Within OceanNETs, experiments with the Kiel KOSMOS offshore mesocosms are planned to test the impacts and possible side effects of so-called ocean alkalinisation in ocean ecosystems.
Within OceanNETs, experiments with the Kiel KOSMOS offshore mesocosms are planned to test the impacts and possible side effects of so-called ocean alkalinisation in ocean ecosystems. Michael Sswat/GEOMAR (CC BY 4.0)

Headline: Governance, Policy and International Legal Dimensions of Ocean-based Negative Emission Technologies


From a planetary perspective, the world's ocean is a major component of the Earth system and plays an important role in regulating the global climate. Seen from this perspective, the ocean's capacity to store large amounts of carbon dioxide (CO2) could be an opportunity to limit global warming if the oceanic uptake of CO2 can somehow be increased. However, knowledge of the technical and social feasibility, potential benefits, risks, side effects, and political dimensions of ocean-based "negative emission technologies" (NETs) is relatively limited.

OceanNETs - Transdisciplinary research on ocean-based negative emission technologies

The EU-funded project "Ocean-based Negative Emission Technologies - analyzing the feasibility, risks, and cobenefits of ocean-based negative emission technologies for stabilizing the climate" (OceanNETs) investigates whether ocean-based NETs can play a substantial and sustainable role in limiting global warming. An interdisciplinary consortium of 14 partners from six countries will work together to investigate the technical, environmental, economic and social dimensions of ocean-based NETs. Bringing together the natural sciences, social sciences and humanities, the project employs a transdisciplinary research approach that entails close dialogue with relevant stakeholders to derive recommendations for science and policy.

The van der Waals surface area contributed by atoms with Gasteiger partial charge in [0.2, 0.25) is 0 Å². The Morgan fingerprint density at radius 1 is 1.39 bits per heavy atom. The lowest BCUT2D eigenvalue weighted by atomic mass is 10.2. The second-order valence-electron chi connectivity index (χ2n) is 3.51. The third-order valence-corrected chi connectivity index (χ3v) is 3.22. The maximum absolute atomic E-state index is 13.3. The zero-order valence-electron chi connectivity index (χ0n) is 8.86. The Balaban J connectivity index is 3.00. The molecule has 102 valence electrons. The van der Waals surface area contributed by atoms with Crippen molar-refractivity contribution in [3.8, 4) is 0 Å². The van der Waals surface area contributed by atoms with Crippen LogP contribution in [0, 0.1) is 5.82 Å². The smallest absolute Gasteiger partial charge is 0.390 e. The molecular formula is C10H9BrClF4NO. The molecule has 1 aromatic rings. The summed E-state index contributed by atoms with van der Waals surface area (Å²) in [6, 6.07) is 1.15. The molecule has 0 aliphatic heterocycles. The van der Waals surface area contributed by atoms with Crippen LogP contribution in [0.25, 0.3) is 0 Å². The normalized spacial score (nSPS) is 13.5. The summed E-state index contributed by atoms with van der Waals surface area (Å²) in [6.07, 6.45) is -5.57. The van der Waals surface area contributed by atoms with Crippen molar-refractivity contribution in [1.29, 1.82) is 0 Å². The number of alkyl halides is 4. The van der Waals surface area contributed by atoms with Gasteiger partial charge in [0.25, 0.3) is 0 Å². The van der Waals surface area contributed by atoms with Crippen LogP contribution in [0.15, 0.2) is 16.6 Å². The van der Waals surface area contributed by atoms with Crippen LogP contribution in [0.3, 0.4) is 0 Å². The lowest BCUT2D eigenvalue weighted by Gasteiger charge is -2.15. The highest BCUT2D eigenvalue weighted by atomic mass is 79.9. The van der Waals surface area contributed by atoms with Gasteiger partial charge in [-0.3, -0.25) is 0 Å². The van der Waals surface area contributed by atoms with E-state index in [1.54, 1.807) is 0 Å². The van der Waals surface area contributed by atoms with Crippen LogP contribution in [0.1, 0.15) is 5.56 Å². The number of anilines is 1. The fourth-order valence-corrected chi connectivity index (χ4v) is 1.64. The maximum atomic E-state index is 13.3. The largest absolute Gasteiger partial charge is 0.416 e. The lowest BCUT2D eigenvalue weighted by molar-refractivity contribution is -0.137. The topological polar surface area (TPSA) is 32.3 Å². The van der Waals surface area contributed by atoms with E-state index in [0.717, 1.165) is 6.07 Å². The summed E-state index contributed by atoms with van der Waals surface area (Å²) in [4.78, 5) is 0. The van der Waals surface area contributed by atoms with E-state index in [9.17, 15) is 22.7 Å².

Governance, policy and international legal dimensions of ocean-based NETs

RIFS, in partnership with the University of Hamburg, is responsible for Work Package 2 of OceanNETs, which will assess the governance, policy and legal dimensions of ocean-based NETs. The work package is divided into three tasks, two of which will be conducted at RIFS:

Ocean NETs, publics and new forms of governance

This task aims to better understand the conditions under which ocean-based NETs become feasible in, or rejected from, specific cultural and political contexts. Comparative research in Australia, Canada and Germany will focus on the emergence of ocean-based NETs as an object of scientific study, technology development, commercial exploitation, national regulatory power, global governance, and activism.

Regional and global ocean governance for emerging ocean-based NETs

This task aims to develop critical insights into the possible adoption and implementation of ocean-based NETs in relation to ocean governance. It will assess how the deployment of ocean-based NETs would be in keeping with the current legal and institutional frameworks for ocean governance, including key objectives and principles of ocean governance. Through expert elicitation and dialogue with key stakeholders, the research team aims to co-create a deliberative knowledge base and identify and prioritize key policy constraints and possible trade-offs and synergies of ocean-based NETs.

Funding information

This project has received funding from the European Union's Horizon 2020 research and innovation program under grant agreement number 869357.

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